Meditations on the MPH, part 2
by JP Leider, PhD
I made you something. Meditations on MPH 2
Every year, sometime vaguely in the late summer or early fall (or late fall), the National Center for Education Statistics (NCES) releases its annual data on institutional completions, AKA degree conferrals, AKA degrees awarded, AKA students graduated. Over the past few years, I and others have looked deeply at these data to try and better understand our field.
There is some disconnect between governmental public health and public health education in terms of supply and demand. I don’t say this to be controversial – it is well documented in the literature and landmark IOM reports. It’s part of the reason that there have been massive redesign/futuring efforts among the schools and programs of public health over the years – to try and better align curricula with the needs of employers. As we talked about last time, those employers seem to be less and less in government public health. But let’s put a pin in that. I want to talk about the present I made for you.
NCES just a couple weeks ago released its 2018 update (meaning it now reports degrees “completed” through academic year 2018). Because NCES releases these data annually, and because there are really good institutional-level characteristics, we can chart trends in really detailed ways – by region, state, size, or even at the institutional level. So, this present is a fairly simple Tableau dashboard. It uses data from NCES, and lets you view the growth and evolution of public health degrees awarded at the master’s level. Meditations on MPH 2
I hope you like it. It’s not perfect, but it’s the best I could do. Meditations on MPH 2
It’s not perfect in part because there are always some questions about measurement error and reporting accuracy – there’s some disconnect between what’s reported by institutional registrars to NCES and the Association of Schools and Programs of Public Health. So, take these estimates with a few thousand grains of salt, plus or minus. Still, these few slides tell us quite a bit.
First, let’s take a minute and be somewhat sad for us as a society that interest in (and support for) master’s level education is on the decline. In the next few years, the category of health programs will likely overtake education as the second-most awarded type (behind business). We now have almost 100,000 more degrees awarded per year than in the early 1990s. Remarkable.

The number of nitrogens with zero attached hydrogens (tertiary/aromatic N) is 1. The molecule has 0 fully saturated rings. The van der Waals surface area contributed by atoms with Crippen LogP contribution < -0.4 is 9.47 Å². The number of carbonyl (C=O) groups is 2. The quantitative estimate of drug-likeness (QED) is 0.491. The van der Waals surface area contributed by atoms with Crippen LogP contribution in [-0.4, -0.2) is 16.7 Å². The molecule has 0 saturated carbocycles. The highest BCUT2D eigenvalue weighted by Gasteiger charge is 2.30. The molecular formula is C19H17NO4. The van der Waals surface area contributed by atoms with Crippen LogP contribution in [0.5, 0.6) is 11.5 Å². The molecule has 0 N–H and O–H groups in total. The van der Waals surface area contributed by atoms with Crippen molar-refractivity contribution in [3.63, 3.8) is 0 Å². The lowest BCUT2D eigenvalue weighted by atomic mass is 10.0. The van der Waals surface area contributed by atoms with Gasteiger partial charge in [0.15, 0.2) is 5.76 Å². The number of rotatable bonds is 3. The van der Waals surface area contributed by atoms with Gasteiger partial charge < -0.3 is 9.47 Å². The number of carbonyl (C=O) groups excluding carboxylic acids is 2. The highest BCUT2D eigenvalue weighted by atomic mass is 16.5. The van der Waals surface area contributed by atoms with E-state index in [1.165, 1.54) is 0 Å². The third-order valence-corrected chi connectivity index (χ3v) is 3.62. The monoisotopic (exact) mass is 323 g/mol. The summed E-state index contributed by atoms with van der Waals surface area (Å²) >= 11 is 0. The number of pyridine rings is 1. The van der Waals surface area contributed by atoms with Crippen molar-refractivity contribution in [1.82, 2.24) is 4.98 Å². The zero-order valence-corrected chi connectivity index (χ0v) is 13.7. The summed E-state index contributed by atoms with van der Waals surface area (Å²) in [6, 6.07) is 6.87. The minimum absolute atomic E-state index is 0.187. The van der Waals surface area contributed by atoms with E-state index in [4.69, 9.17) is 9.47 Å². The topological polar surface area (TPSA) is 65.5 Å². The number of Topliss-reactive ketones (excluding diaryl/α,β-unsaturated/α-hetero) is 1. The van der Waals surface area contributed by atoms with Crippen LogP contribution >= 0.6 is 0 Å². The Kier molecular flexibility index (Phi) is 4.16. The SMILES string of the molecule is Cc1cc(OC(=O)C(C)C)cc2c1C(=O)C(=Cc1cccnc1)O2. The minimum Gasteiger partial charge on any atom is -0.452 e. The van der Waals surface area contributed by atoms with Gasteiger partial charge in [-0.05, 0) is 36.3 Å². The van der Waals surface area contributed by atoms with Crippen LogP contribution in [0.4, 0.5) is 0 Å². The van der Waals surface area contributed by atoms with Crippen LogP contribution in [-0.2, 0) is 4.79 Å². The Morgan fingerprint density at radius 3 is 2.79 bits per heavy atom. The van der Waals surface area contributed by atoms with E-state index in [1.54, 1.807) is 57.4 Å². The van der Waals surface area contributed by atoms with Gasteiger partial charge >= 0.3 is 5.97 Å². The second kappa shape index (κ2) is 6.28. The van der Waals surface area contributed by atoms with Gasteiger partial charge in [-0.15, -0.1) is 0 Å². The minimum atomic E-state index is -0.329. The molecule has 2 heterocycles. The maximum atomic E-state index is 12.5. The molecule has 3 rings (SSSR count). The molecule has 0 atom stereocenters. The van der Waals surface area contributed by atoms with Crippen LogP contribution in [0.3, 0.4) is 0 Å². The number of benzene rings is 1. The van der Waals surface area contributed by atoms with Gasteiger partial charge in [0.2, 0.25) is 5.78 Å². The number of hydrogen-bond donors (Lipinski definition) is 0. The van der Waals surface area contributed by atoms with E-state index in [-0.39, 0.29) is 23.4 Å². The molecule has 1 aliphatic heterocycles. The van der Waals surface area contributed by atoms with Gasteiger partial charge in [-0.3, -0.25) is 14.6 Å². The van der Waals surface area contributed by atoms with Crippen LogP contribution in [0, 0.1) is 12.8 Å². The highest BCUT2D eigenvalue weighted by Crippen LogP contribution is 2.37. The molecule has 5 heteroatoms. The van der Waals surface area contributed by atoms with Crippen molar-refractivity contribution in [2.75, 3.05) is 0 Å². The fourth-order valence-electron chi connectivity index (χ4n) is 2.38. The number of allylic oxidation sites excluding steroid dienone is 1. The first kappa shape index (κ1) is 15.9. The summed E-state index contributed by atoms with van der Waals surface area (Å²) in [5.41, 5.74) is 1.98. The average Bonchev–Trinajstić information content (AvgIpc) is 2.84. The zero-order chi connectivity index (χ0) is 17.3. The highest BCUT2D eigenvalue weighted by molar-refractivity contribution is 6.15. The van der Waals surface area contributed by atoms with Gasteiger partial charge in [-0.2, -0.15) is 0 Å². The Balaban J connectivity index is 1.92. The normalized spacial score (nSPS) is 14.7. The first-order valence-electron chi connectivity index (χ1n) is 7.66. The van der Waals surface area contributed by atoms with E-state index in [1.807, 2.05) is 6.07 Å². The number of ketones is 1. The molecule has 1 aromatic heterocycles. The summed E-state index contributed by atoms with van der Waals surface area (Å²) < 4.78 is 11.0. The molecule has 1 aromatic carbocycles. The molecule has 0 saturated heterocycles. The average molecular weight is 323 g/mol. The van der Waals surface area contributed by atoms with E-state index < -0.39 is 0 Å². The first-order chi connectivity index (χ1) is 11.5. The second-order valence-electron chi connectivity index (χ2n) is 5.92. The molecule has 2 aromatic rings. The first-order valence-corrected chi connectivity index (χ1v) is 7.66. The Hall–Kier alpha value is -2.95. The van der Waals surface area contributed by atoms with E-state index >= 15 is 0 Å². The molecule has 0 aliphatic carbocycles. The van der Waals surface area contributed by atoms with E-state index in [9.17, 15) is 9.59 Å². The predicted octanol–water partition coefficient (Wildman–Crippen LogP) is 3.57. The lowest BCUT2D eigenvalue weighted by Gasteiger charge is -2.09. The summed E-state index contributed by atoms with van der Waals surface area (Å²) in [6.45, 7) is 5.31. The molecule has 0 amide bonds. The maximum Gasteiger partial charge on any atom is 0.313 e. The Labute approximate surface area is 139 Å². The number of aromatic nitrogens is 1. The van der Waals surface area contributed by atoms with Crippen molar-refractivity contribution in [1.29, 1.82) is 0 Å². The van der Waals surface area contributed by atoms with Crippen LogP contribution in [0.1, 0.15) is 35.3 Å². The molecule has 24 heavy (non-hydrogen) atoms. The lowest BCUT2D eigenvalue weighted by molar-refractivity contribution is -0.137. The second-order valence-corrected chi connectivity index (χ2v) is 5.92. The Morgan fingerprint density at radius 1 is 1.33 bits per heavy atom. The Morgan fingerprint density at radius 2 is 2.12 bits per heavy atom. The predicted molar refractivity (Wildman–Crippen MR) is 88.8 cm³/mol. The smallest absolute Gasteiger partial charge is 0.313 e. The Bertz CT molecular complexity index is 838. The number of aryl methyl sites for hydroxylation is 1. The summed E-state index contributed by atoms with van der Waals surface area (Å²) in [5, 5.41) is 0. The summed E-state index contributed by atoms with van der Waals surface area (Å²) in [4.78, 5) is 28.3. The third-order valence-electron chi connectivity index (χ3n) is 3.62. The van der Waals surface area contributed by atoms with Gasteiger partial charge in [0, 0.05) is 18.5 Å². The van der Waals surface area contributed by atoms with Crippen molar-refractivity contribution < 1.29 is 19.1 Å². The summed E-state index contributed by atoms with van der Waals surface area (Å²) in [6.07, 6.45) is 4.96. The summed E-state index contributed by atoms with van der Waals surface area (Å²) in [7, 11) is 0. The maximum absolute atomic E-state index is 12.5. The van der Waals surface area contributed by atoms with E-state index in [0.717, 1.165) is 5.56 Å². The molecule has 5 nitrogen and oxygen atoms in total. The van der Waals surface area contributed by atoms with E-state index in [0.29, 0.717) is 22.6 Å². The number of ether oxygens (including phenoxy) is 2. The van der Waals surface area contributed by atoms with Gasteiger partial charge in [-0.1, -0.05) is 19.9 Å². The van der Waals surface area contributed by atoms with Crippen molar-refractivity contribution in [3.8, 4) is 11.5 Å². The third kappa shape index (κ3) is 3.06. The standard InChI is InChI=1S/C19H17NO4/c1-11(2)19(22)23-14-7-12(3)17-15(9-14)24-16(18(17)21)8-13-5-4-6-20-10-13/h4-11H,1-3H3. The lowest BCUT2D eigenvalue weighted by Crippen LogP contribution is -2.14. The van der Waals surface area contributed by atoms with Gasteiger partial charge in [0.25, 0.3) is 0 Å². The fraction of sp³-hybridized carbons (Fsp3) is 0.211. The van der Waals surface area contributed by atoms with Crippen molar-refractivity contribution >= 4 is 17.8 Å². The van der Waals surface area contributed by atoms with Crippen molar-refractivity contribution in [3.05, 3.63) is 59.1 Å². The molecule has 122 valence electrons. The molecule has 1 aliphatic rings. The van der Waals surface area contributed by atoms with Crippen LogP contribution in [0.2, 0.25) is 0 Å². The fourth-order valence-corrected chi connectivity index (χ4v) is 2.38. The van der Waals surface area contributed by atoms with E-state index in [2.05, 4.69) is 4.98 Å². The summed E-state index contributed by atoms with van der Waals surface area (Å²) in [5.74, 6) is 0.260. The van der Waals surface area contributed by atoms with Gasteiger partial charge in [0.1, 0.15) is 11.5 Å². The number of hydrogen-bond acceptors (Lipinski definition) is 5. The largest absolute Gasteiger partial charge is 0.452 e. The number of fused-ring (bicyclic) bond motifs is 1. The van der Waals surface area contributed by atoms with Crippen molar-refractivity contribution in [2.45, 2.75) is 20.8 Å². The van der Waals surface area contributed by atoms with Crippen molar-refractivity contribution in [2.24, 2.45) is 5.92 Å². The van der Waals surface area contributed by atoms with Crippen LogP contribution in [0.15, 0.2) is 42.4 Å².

Second, as we dig into the health category, we can see nursing is driving the rapid growth of the entire category – but also that NCES’ 51.22 program code (public health) is a strong second. Once you include some programs that really ought to be under 51.22 (ie, epidemiology, biostatistics, health policy analysis), that number bumps up past 17,000 master’s degrees a year in 2018. As has been discussed for some time, the generalist master’s degree has become the most popular type, followed by discipline specific degrees. Meditations on MPH 2
I’ve also added a little drop-down menu where you can look at institutions within a state of your choice, and see what’s been reported to NCES over time by institutional registrars. But again, take these numbers with a grain of salt. Meditations on MPH 2
One of the most fascinating things I see in here is that bachelor’s of public health is growing, much faster than any other degree level. Both bachelor’s and master’s degrees have been growing in a sustained way for over 15 years. But given slowdowns in the number of applicants to graduate schools, there’s pretty good reason to think that bachelor’s will overtake master’s as the dominant degree level awarded in public health. There are reasonable questions about what that means for the field. Will there be substitution effects between bachelor’s and master’s, as we saw with education in the 1990s? What will master’s education look like in a decade with us trying to keep up with these trends?
How do we balance the aspiration of training future public health leaders and the future public health workforce when the reality is that so few of our graduates go into the governmental public health workforce? What ought our priorities be in training students to go into the field (whatever that means)?
That’s a lot of questions. For now, I’ll look at the pretty charts – and look forward to reading your thoughts on the matter. Meditations on MPH 2
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- Jonathon P. (JP) Leider, PhD, is an independent consultant in the public health and health policy space, as well as a Senior Lecturer at the University of Minnesota and Associate Faculty at the Johns Hopkins Bloomberg School of Public Health. He has active projects and collaborations with foundations, national public health organizations, public health researchers and academics, and public health practitioners. His current projects focus on public health systems, the public health workforce, and public health finance. He holds a PhD in Health Policy and Management from the Johns Hopkins Bloomberg School of Public Health.
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